vǫxtr þinn, konan svinna.
Skorð lætr hár á herðar
haukvallar sér falla
— átgjǫrnum rauðk erni
ilka — gult sem silki.

Konan svinna, vísts, at vǫxtr þinn berr at góðu frá vel flestu vífa skúfaðra {meldrs Fróða}. {Skorð {haukvallar}} lætr hár, gult sem silki, falla á herðar sér; rauðk ilka átgjǫrnum erni.

Wise woman, it is certain that your [hair-]growth surpasses in beauty [that of] pretty much most women with locks [like] {the meal of Fróði <legendary king>} [GOLD]. {The prop {of the hawk-field}} [ARM > WOMAN] lets her hair, yellow like silk, fall onto her shoulders; I reddened the claws of the food-hungry eagle.

Mss: 325I(12v), Flat(140ra), R702ˣ(46r) (Orkn)

Readings: [2] Fróða meldrs at góðu: fegurð þín konan svinna R702ˣ;    meldrs: so Flat, meldr 325I    [3] skúfaðra: skapaðra R702ˣ;    vífa: so Flat, ‘vipi’ 325I, ‘viva’ corrected from ‘vipa’ R702ˣ    [8] gult: gull Flat

Editions: Skj: Rǫgnvaldr jarl kali Kolsson, Lausavísur 15: AI, 508, BI, 482, Skald I, 236, NN §2065; Flat 1860-8, II, 478, Orkn 1887, 160-1, Orkn 1913-16, 233, ÍF 34, 210 (ch. 86), Bibire 1988, 232.

Context: Having arrived in Narbonne, Rǫgnvaldr and his crusaders are invited to a feast by Ermingerðr, who is described as a drottning ‘queen’ and the daughter of the recently-deceased jarl of the town. Ermingerðr enters the hall with her women, carrying a golden vessel to serve Rǫgnvaldr, who grabs her hand and places her on his lap, ok tǫluðu mart um daginn ‘and they spoke about many things during the day’.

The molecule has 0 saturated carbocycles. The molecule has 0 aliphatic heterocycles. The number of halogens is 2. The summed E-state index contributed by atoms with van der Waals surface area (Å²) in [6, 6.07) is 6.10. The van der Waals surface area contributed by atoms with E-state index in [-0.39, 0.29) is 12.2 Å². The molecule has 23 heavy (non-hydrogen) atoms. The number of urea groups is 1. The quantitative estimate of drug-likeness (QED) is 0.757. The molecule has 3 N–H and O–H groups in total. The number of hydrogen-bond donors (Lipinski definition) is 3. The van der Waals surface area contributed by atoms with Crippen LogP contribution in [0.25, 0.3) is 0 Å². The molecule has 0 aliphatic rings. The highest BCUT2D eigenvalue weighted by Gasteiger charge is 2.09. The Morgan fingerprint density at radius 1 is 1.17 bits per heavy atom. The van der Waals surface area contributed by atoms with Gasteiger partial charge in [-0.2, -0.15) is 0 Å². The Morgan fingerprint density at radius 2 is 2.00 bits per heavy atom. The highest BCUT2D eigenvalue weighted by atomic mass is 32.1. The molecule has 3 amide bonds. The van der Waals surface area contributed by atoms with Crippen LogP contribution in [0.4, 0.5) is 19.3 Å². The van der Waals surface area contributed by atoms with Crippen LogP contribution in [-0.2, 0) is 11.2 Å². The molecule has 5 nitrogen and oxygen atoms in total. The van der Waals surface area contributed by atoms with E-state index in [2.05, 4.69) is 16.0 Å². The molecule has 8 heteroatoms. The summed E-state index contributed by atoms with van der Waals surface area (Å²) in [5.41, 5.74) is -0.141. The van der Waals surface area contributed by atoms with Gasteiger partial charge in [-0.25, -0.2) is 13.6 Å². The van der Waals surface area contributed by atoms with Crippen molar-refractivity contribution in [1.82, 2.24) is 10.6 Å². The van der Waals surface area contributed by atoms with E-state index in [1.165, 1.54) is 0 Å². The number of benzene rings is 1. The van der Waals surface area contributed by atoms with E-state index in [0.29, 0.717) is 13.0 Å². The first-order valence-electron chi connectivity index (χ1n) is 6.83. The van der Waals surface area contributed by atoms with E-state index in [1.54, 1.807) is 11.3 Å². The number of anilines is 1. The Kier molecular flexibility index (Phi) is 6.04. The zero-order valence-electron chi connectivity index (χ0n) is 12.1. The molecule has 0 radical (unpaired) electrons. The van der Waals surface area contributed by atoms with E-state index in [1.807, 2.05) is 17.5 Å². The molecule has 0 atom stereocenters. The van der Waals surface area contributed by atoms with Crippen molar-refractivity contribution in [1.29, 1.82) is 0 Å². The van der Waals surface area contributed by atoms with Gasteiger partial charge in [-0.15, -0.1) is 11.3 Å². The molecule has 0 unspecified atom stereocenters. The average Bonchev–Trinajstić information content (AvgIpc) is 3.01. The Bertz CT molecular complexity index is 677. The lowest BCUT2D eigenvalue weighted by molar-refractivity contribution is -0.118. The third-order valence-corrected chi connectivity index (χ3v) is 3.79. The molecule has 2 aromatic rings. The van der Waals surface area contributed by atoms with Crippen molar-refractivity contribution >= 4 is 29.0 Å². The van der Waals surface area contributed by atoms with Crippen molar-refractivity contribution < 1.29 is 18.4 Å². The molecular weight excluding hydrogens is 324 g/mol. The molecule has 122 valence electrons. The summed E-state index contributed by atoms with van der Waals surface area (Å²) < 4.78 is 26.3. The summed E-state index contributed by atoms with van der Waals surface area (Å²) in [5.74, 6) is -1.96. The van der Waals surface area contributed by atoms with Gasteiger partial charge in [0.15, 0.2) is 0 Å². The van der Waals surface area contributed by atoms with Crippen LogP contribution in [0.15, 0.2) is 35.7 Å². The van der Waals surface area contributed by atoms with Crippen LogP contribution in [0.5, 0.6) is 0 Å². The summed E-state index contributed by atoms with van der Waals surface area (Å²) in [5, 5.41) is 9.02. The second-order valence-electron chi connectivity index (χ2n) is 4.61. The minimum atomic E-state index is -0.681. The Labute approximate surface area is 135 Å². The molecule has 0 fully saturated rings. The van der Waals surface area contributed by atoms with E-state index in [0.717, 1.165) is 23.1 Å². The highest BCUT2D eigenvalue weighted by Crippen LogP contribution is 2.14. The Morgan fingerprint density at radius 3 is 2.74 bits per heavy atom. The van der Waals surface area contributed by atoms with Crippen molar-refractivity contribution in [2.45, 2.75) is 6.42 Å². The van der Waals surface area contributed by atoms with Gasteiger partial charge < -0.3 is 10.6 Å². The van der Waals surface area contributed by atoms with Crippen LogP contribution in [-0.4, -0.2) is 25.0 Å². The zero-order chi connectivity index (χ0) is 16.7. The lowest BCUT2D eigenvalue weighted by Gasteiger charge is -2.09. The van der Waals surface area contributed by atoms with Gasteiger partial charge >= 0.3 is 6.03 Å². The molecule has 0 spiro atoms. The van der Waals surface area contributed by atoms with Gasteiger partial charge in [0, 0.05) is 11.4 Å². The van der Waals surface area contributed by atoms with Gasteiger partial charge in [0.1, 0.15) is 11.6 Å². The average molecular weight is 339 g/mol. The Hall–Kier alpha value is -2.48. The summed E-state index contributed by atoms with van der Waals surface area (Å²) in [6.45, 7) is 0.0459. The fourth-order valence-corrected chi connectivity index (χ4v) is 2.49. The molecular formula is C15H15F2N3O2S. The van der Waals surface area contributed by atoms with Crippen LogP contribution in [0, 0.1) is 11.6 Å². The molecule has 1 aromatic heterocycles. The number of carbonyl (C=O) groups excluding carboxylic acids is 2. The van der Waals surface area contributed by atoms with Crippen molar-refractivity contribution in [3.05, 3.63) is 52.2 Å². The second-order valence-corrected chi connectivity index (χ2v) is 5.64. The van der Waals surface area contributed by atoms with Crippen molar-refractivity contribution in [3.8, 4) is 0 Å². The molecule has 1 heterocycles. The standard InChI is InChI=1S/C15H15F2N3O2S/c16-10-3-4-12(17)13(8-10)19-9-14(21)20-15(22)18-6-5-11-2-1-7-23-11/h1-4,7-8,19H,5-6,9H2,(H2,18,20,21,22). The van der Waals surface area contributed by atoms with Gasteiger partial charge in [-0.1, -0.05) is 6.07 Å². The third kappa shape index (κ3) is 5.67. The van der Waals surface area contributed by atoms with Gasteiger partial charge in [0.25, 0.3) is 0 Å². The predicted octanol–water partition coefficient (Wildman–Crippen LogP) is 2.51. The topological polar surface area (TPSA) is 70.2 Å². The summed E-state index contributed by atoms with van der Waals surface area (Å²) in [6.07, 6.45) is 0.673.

Notes: [All]: The visit to Narbonne happened in the summer of 1151. Ermingerðr is Ermengard, Viscountess of Narbonne, daughter of Aymeri IV. She inherited the town at a young age (her date of birth is not known) when her two brothers predeceased her father. After some turbulent years and, despite two marriages of convenience, she ruled Narbonne in her own right from the 1140s and was an energetic and effective ruler until her death in 1196. She appears widely in troubadour poetry and she was probably a patron of this genre. For a full study of her life and rule, see Cheyette 2001 and Caille 2005, chs 10-11; for detailed discussion of the troubadour connection, see Finlay 1995. — [2] meldrs Fróða ‘the meal of Fróði <legendary king> [GOLD]’: This refers to the story of the magic quern Grotti, which grinds out gold for the legendary Dan. king Fróði (SnE 1998, I, 51-8). Here, meldr refers to the product of grinding (‘meal, flour’), but more commonly means ‘the act of grinding’ in OIcel. (cf. SnSt Ht 43III; SnE 1998, I, 53, 57) and indeed the kenning often includes the name of one of the slave-women who did the grinding (e.g. meldr Fenju ‘Fenja’s flour’ in ESk Øxfl 6/6, 7III). Since the whole point of the story is that King Fróði had slaves to do his grinding, meldr must have the meaning ‘meal, flour’ here. This meaning is also found in the dialects of Faroe, Shetland and Orkney and it may be evidence of non-Icel. usage here. The more usual form of this kenning is mjǫl Fróða  ‘Fróði’s meal’ (e.g. Egill Hfl 17/8V). — [2] at góðu ‘in beauty’: Lit. ‘in goodness’ so, by extension ‘in its quality (of beauty)’ (cf. LP: góðr 10). — [3] vífa ‘women’: Both 325I and R702ˣ presumably had exemplars that used insular <v>, hence their spelling of this word with a <p>. — [6, 7] lætr hár falla á herðar sér ‘lets her hair fall onto her shoulders’: The saga prose notes that Ermingerðr hafði laust hárit, sem meyjum er títt at hafa, ok hafði lagt gullhlað um enni sér ‘had loose hair, as is the custom with unmarried women, and had put a gold band around her forehead’. See also Note to Árm Lv 3/7.